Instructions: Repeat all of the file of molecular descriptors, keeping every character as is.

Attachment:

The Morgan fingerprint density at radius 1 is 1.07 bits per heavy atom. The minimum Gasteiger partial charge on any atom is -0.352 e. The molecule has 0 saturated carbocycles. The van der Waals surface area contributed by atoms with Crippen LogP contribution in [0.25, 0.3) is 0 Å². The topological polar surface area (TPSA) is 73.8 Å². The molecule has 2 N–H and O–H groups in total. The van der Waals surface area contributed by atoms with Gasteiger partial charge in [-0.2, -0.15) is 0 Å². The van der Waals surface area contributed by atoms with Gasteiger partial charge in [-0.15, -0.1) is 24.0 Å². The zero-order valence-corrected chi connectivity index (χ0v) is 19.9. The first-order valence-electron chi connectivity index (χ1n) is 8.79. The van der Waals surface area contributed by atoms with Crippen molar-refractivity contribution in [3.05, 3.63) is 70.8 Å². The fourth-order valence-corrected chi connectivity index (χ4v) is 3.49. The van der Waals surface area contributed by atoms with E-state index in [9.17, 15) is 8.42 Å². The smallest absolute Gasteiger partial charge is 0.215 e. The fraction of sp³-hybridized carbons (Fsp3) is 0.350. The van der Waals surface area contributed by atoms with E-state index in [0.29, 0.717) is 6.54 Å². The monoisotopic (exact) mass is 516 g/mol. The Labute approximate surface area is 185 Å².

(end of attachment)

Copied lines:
The Morgan fingerprint density at radius 1 is 1.07 bits per heavy atom. The minimum Gasteiger partial charge on any atom is -0.352 e. The molecule has 0 saturated carbocycles. The van der Waals surface area contributed by atoms with Crippen LogP contribution in [0.25, 0.3) is 0 Å². The topological polar surface area (TPSA) is 73.8 Å². The molecule has 2 N–H and O–H groups in total. The van der Waals surface area contributed by atoms with Gasteiger partial charge in [-0.2, -0.15) is 0 Å². The van der Waals surface area contributed by atoms with Gasteiger partial charge in [-0.15, -0.1) is 24.0 Å². The zero-order valence-corrected chi connectivity index (χ0v) is 19.9. The first-order valence-electron chi connectivity index (χ1n) is 8.79. The van der Waals surface area contributed by atoms with Crippen molar-refractivity contribution in [3.05, 3.63) is 70.8 Å². The fourth-order valence-corrected chi connectivity index (χ4v) is 3.49. The van der Waals surface area contributed by atoms with E-state index in [9.17, 15) is 8.42 Å². The smallest absolute Gasteiger partial charge is 0.215 e. The fraction of sp³-hybridized carbons (Fsp3) is 0.350. The van der Waals surface area contributed by atoms with E-state index in [0.29, 0.717) is 6.54 Å². The monoisotopic (exact) mass is 516 g/mol. The Labute approximate surface area is 185 Å².